James Wilson’s Reidian Democratic Political Theory: one founder’s contributions to the US Constitution

Peters, David Harrison (2022) James Wilson’s Reidian Democratic Political Theory: one founder’s contributions to the US Constitution. PhD thesis, University of Glasgow.

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Scottish born James Wilson is a significant, but often forgotten American Founder. He played a key role in every stage of the development of the US Constitution, participating in the Constitutional Convention and ratification debates, as well as authoritatively interpreting the US Constitution as a Justice of the Supreme Court. Wilson’s contributions in each of these stages were radically democratic. This position is exemplified in his Revolution Principle that enshrines the notion that the people can change their constitution and any aspect of their government at any time and for any reason because they are perpetually sovereign, and hence, their consent authorises governments and law. This principle is also at the heart of Wilson’s theoretical explanation of his interpretation of the system of law and governance created by the US Constitution and the philosophy that underpins it, which he presents in his Lectures on Law. This explanation, which I describe as Wilson’s Democratic Political Theory, greatly aids in understanding Wilson’s contributions to the development of the US Constitution. Wilson formulated this theory partly through extensively and significantly adhering to and developing the Common Sense Philosophy of his fellow Scot, Thomas Reid. Though Wilson’s adherence to Reid has been recognised, its true extent has not been fully identified and formulated. Recognising Wilson’s adherence to Reid, helps reveal and explain that Wilson saw his theory as commencing something akin to a Newtonian revolution in the science of government, which when realised in practice (as he believed the US Constitution had), would commence a peaceful, progressive, and continuous revolution in the praxis of governance and law. This continuous revolution was the result of Wilson’s Revolution Principle and his proposed end of government: the protection and improvement of society. In Wilson’s theory, this principle and end, working in concert, would lead to the reciprocal improvement of government and society through the development and application of knowledge. This conception of a continuous revolution predicated on reciprocal improvement exemplifies the progressive nature of his Democratic Political Theory. Given Wilson’s significance in the development of the US Constitution and the progressive and radically democratic nature of Wilson’s theory, recovering and rehabilitating Wilson supplements and challenges the existing scholarship concerning the early American republic. Furthermore, rehabilitating Wilson also potentially presents an alternative to contemporary conceptions of the Founding and US Constitution, particularly those presented by Originalism and the Founders’ Intent Political Ideology. Doing so, could inform and potentially help to address the current American political crisis and the socioepistemological divide that characterises it. This highlights Wilson’s significance, revealing his continued neglect in scholarship as a grave oversight, and his absences from popular American conceptions of the Founding and US Constitution as a disservice to the American people.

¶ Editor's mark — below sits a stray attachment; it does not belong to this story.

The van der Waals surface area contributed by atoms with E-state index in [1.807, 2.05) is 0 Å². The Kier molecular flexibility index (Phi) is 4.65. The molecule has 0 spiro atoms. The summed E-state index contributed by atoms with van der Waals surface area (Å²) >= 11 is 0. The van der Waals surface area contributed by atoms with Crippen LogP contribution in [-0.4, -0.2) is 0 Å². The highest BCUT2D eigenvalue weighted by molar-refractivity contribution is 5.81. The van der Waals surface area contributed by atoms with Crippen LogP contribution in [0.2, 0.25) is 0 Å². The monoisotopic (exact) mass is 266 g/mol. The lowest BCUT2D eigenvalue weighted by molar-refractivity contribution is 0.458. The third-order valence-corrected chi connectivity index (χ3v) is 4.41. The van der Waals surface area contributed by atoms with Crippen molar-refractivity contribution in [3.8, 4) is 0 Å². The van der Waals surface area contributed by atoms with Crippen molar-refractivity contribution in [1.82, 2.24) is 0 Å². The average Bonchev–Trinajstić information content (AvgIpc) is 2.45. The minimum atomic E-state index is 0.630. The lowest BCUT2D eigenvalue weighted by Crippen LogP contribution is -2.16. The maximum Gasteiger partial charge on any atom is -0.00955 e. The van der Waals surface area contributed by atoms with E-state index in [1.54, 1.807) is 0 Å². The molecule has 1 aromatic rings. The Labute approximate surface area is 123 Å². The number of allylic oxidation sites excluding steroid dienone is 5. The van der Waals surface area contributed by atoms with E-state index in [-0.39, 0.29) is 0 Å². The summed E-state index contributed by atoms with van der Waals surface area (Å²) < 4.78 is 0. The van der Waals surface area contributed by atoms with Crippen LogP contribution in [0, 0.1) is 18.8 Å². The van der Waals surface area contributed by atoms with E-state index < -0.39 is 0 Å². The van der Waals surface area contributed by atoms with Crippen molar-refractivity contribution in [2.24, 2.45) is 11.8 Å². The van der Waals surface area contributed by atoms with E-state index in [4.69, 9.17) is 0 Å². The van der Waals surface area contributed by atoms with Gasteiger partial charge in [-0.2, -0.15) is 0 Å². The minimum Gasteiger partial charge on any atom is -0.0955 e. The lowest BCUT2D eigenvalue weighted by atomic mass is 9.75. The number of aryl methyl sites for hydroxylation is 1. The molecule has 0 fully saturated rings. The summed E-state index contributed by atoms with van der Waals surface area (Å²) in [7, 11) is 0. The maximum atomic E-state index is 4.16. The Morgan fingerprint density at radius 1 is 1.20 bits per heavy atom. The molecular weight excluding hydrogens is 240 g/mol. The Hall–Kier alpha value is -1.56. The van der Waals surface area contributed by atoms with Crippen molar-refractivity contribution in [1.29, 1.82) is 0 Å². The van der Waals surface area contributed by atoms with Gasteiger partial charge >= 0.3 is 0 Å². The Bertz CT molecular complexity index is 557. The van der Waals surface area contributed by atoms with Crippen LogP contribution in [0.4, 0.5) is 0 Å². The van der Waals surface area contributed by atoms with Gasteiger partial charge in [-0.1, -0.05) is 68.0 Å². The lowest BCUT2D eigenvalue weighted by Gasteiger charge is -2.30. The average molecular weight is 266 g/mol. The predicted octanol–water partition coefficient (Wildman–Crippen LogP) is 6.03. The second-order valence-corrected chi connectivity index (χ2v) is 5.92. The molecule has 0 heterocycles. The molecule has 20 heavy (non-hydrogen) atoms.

Item Type: Thesis (PhD)
Qualification Level: Doctoral
Colleges/Schools: College of Social Sciences > School of Social & Environmental Sustainability
Precurrent Departments > School of Interdisciplinary Studies
Supervisor's Name: Jessop, Dr. Ralph and Smith, Dr. Craig
Date of Award: 2022
Depositing User: Theses Team
Unique ID: glathesis:2022-83037
Copyright: Copyright of this thesis is held by the author.
Date Deposited: 20 Jul 2022 15:24
Last Modified: 08 Aug 2023 13:01
Thesis DOI: 10.5525/gla.thesis.83037
URI: https://theses.gla.ac.uk/id/eprint/83037

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